Trojan Epics: 6 Achilles and the princess

Jean-Baptiste-Henri Deshays (1729–1765), Briseis Led from the Tent of Achilles (c 1761), oil on canvas, 83 x 78.5 cm, Musée des Augustins de Toulouse, Toulouse, France. Wikimedia Commons.

Once the Greek expeditionary force, with its thousand ships, had landed on the coast of the Troad, Trojan territory surrounding the fortified city, battle was soon joined, and both sides took casualties.

Thanks to Achilles and his fierce Myrmidon warriors, the Greeks soon put Trojan forces to flight. The invaders were then able to haul their ships ashore and build themselves an operating base.

Their next task was to send an embassy to Troy in search of peaceful resolution. This was naturally led by the wronged Menelaos, with Odysseus in support. They were entertained by Antenor during their visit to the city, but Antimachos not only opposed their request for Helen, but suggested that the two Greeks should be lynched. Their mission proved unsuccessful, Menelaos and Odysseus returned to the Greek camp to prepare for their land campaign leading them to lay siege to the city itself.

Achilles is prominent during the nine years that preceded the siege, in a succession of battles that took possession of twenty-three cities. At some stage during this fighting, Helen and Achilles had a secret meeting. This was arranged by Aphrodite and Achilles’ mother Thetis, and if nothing else it ensured the Greek warrior had good motive to see the war through to its conclusion.

As the Greek forces closed on Troy, Achilles led forays into the pastures around Mount Ida, where he came into contact with Aeneas. Achilles chased him into the city of Lyrnessos, then attacked that city and Pedasos, sacking them both. In one them – the Iliad claims Lyrnessos, the Cypria Pedasos – Achilles killed the king, queen, their three sons and a son-in-law, leaving just the king’s daughter Briseis as survivor. As was usual at the time, Achilles took the widowed princess Briseis as his enslaved concubine.

Agamemnon, in spite of his marriage to Clytemnestra, had also won himself a concubine: Chryseis, the daughter of Chryses, a priest of Apollo. Chryses was left alive, though, and tried to ransom her back from slavery. When Agamemnon refused to bargain with his concubine’s father, Apollo sent the plague to sweep through the massed Greek forces, with devastating effect. This forced Agamemnon’s hand, and he returned Chryseis to her father.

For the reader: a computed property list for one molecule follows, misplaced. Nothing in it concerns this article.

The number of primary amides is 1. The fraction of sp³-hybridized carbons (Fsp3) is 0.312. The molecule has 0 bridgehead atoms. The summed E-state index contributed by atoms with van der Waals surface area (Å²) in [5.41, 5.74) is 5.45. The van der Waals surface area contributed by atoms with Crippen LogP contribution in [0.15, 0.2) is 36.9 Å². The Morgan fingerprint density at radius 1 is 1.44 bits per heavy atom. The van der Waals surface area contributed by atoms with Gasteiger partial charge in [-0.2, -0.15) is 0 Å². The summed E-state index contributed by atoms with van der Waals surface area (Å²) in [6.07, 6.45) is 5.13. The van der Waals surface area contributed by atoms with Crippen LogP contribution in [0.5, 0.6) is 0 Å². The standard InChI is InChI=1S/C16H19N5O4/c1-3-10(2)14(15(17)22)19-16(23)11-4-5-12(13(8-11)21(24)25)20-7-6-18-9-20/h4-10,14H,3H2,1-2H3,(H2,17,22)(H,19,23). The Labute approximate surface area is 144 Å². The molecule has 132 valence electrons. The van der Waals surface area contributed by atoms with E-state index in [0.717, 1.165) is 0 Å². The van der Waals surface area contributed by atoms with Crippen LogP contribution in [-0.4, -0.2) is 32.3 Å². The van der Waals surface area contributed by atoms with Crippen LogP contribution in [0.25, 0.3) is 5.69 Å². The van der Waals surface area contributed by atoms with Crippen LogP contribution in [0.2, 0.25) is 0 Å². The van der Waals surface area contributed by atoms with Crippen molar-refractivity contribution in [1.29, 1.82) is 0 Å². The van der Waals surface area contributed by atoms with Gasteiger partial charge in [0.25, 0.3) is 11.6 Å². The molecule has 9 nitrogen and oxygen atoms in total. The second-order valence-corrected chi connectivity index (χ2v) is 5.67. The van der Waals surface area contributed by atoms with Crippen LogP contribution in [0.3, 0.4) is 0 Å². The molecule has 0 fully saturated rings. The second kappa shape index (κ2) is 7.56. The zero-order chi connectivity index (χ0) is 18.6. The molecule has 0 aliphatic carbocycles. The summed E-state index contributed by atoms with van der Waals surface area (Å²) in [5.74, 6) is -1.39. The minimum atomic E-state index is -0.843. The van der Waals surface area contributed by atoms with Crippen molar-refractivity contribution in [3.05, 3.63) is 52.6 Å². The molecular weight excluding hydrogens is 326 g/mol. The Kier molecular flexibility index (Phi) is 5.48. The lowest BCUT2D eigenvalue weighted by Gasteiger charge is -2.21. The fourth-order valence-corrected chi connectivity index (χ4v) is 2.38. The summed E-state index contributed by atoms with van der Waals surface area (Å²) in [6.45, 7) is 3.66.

The Iliad opens with this problem, and Agamemnon’s decision that he should take Briseis from Achilles, making her his own concubine in place of Chryseis. Abhorrent by any modern standards, women captured during war and in other circumstances were treated as prize possessions at the time, and Agamemnon’s action was by no means unusual.

Although Briseis was but a slave and concubine, there is evidence of a deeper relationship developing. Achilles’ great friend Patroclus had comforted her following the loss of her home city, family, and freedom, and promised to have Achilles make Briseis his wife when the war was over. The arrival of Agamemnon’s two envoys, Eurybates and Talthybius, to take Briseis to Agamemnon was therefore a great shock to Achilles, Patroclus, and Briseis.

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Jean Auguste Dominique Ingres (1780–1867), Achilles Receiving the Envoys of Agamemnon (1801), oil on canvas, dimensions not known, École nationale supérieure des Beaux-Arts, Paris. Wikimedia Commons.

In 1801, JAD Ingres’s painting of Achilles Receiving the Envoys of Agamemnon made him the victor of that year’s competition for the Prix de Rome, and launched him on his career as one of the great history painters. The two envoys are at the right, explaining Agamemnon’s demand to Achilles at the left, who is clutching his lyre as he rises from his seat in anger. Patroclus stands behind him, wearing his helmet and a look of bemusement.

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Jean Auguste Dominique Ingres (1780–1867), Achilles Receiving the Envoys of Agamemnon (detail) (1801), oil on canvas, dimensions not known, École nationale supérieure des Beaux-Arts, Paris. Wikimedia Commons.

This detail shows Achilles and Patroclus in the foreground, and behind, in Achilles’ tent, stands Briseis. As a non-Greek, she may have found it difficult to understand the conversation going on with the envoys, which was perhaps just as well.

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Johann Heinrich Wilhelm Tischbein (1751-1829), Briseis Led from the Tent of Achilles (1773), oil on canvas, dimensions not known, Hamburger Kunsthalle, Hamburg, Germany. Image via Myth’Arts, origin unknown.